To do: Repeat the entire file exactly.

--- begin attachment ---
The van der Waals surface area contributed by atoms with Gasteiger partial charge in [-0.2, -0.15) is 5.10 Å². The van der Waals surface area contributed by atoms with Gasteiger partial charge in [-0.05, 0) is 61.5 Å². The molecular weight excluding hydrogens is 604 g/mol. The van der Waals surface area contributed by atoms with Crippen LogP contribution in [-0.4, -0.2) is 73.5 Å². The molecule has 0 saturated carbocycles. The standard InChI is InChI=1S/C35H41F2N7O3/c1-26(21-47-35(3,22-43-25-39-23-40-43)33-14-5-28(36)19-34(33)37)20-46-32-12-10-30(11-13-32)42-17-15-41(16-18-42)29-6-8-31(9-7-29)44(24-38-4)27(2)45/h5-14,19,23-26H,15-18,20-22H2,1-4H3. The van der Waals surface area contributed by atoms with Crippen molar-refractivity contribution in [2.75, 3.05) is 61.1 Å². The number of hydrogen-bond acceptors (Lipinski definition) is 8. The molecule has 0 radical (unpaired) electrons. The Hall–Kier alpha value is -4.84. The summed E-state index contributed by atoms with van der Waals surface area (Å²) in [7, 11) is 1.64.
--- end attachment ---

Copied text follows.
The van der Waals surface area contributed by atoms with Gasteiger partial charge in [-0.2, -0.15) is 5.10 Å². The van der Waals surface area contributed by atoms with Gasteiger partial charge in [-0.05, 0) is 61.5 Å². The molecular weight excluding hydrogens is 604 g/mol. The van der Waals surface area contributed by atoms with Crippen LogP contribution in [-0.4, -0.2) is 73.5 Å². The molecule has 0 saturated carbocycles. The standard InChI is InChI=1S/C35H41F2N7O3/c1-26(21-47-35(3,22-43-25-39-23-40-43)33-14-5-28(36)19-34(33)37)20-46-32-12-10-30(11-13-32)42-17-15-41(16-18-42)29-6-8-31(9-7-29)44(24-38-4)27(2)45/h5-14,19,23-26H,15-18,20-22H2,1-4H3. The van der Waals surface area contributed by atoms with Crippen molar-refractivity contribution in [2.75, 3.05) is 61.1 Å². The number of hydrogen-bond acceptors (Lipinski definition) is 8. The molecule has 0 radical (unpaired) electrons. The Hall–Kier alpha value is -4.84. The summed E-state index contributed by atoms with van der Waals surface area (Å²) in [7, 11) is 1.64.